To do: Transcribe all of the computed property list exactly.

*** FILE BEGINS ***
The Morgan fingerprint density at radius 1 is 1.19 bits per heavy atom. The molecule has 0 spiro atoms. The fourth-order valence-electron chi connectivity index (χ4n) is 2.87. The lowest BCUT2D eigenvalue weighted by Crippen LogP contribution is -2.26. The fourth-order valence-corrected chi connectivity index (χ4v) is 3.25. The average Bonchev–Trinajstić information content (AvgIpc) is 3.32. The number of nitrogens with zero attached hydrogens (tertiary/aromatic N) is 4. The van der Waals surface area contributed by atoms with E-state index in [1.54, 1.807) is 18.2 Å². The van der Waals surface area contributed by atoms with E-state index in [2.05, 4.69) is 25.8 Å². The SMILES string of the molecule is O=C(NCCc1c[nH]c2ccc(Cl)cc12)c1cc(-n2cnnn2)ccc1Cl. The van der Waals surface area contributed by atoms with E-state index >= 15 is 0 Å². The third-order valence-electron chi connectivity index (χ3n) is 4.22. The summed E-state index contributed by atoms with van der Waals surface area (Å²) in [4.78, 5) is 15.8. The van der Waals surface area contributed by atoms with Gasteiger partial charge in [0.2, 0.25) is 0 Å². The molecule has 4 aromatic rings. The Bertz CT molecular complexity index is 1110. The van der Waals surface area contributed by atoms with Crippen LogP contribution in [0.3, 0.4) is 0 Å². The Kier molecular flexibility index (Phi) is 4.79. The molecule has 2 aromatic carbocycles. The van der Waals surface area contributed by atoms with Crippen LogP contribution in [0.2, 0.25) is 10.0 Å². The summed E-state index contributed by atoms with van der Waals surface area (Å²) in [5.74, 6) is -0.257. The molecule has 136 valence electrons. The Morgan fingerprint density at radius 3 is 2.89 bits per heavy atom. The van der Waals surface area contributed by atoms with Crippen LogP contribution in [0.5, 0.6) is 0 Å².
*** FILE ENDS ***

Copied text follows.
The Morgan fingerprint density at radius 1 is 1.19 bits per heavy atom. The molecule has 0 spiro atoms. The fourth-order valence-electron chi connectivity index (χ4n) is 2.87. The lowest BCUT2D eigenvalue weighted by Crippen LogP contribution is -2.26. The fourth-order valence-corrected chi connectivity index (χ4v) is 3.25. The average Bonchev–Trinajstić information content (AvgIpc) is 3.32. The number of nitrogens with zero attached hydrogens (tertiary/aromatic N) is 4. The van der Waals surface area contributed by atoms with E-state index in [1.54, 1.807) is 18.2 Å². The van der Waals surface area contributed by atoms with E-state index in [2.05, 4.69) is 25.8 Å². The SMILES string of the molecule is O=C(NCCc1c[nH]c2ccc(Cl)cc12)c1cc(-n2cnnn2)ccc1Cl. The van der Waals surface area contributed by atoms with E-state index >= 15 is 0 Å². The third-order valence-electron chi connectivity index (χ3n) is 4.22. The summed E-state index contributed by atoms with van der Waals surface area (Å²) in [4.78, 5) is 15.8. The van der Waals surface area contributed by atoms with Gasteiger partial charge in [0.2, 0.25) is 0 Å². The molecule has 4 aromatic rings. The Bertz CT molecular complexity index is 1110. The van der Waals surface area contributed by atoms with Crippen LogP contribution in [0.3, 0.4) is 0 Å². The Kier molecular flexibility index (Phi) is 4.79. The molecule has 2 aromatic carbocycles. The van der Waals surface area contributed by atoms with Crippen LogP contribution in [0.2, 0.25) is 10.0 Å². The summed E-state index contributed by atoms with van der Waals surface area (Å²) in [5.74, 6) is -0.257. The molecule has 136 valence electrons. The Morgan fingerprint density at radius 3 is 2.89 bits per heavy atom. The van der Waals surface area contributed by atoms with Crippen LogP contribution in [0.5, 0.6) is 0 Å².